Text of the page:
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Epidemiology of ear blight and biology of toxigenic Fusarium species and related pathogenic fungi in cereal crops - AR0515

Fusarium ear blight and the consequent mycotoxin-contaminated grain represent a serious threat to UK cereal growing and food production. This is evident from recent increases in ear blight and mycotoxin contamination to devastating proportions in some parts of the world, particularly North America and Central Europe, and because the main causal fungal pathogen, F. graminearum, is known to be increasing in the UK. The biology of this fungus and the epidemiology of the diseases that it causes (ear blight and brown foot rot) are poorly understood in UK conditions. This will be investigated during different stages in the epidemiology: inoculum production, inoculum dispersal to the ear, and infection of the ear. Emphasis will be on the effects of maize crops and stubble, burial of infested straw and stubble by cultivations, the timing of inoculum production and availability, and interactions with other, associated pathogenic and non-pathogenic fungi and among different toxin-producing strains of the ear blight pathogens. Comparisons will be made with the related toxigenic ear blight fungus, F. culmorum, the behaviour of which is better known in UK conditions but which differs significantly in that it lacks the ability to produce inoculum as sexual ascospores. Understanding these aspects of pathogen behaviour will make a crucial contribution to assessing the extent of the risk and to the formulation of guidelines on crop management to minimise the risk. It will also signpost the way to an integrated approach to controlling the complex of stem-base and ear diseases that includes host resistance and biological control. Its relevance to DEFRA is in its contribution to the protection of the human and animal food chain from toxin contamination and to the sustainability of arable agriculture in the UK. Some of the findings will make an immediate contribution to policy decisions or, on the farm, to crop management advice.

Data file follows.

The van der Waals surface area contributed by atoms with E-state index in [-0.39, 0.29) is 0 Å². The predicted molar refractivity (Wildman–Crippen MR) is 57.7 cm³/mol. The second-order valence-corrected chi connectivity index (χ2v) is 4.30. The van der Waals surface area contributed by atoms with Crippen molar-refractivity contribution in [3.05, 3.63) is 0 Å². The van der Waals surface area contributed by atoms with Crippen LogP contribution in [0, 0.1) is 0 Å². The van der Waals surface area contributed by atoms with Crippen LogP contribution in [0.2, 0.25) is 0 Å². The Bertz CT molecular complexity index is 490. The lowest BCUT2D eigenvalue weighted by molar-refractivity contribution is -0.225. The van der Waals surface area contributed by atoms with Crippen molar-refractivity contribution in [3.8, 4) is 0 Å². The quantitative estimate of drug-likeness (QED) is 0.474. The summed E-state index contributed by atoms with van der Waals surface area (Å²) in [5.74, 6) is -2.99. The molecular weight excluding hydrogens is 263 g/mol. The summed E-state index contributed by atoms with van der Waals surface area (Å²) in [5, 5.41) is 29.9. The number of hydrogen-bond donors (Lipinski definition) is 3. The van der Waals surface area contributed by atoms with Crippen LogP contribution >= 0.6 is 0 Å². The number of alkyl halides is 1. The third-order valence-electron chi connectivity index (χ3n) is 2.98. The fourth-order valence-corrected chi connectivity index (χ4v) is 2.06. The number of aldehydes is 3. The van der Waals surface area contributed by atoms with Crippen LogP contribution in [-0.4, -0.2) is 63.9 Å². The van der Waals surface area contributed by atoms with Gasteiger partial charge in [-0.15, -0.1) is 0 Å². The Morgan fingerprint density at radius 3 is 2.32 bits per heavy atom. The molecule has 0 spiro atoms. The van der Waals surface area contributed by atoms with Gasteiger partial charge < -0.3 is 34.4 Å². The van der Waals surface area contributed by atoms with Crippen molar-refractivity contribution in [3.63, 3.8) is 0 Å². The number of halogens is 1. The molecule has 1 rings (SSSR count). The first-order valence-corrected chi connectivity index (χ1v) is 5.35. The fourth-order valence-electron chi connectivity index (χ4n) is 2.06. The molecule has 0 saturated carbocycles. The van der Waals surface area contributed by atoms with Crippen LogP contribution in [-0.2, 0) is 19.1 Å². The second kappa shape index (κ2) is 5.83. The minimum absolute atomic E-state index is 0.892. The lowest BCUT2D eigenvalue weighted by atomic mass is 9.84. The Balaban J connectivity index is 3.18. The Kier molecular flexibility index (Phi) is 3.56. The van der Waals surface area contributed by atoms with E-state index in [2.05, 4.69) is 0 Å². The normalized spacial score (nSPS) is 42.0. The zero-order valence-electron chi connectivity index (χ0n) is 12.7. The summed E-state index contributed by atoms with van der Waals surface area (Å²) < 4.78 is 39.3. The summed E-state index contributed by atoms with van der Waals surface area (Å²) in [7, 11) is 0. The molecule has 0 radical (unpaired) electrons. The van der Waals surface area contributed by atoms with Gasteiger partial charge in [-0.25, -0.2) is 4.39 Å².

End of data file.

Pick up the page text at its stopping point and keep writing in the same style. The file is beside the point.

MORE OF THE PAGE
1. To determine relationships between production of sexual and asexual spores of Fusarium species, infection routes and ear blight development.
2. To determine the importance of crop debris from maize and other cereals as inoculum sources for ear blight epidemics, caused especially by Fusarium graminearum.
3. To determine effects on disease of interactions among species and strains of stem-base and ear blight pathogens during infection and inoculum production.
Project Documents
• Final Report : Epidemiology of ear blight and biology of toxigenic fusarium species and related pathogenic fungi in cereal in cereal crops   (5552k)
Time-Scale and Cost
From: 2003

To: 2006

Cost: £417,641
Contractor / Funded Organisations
Rothamsted Research (BBSRC)
Arable Farming              
Climate and Weather              
Climate Change              
Crop Diseases              
Sustainable Farming and Food              
Sustainable Production              
Toxic Substances              
Fields of Study
Arable Crops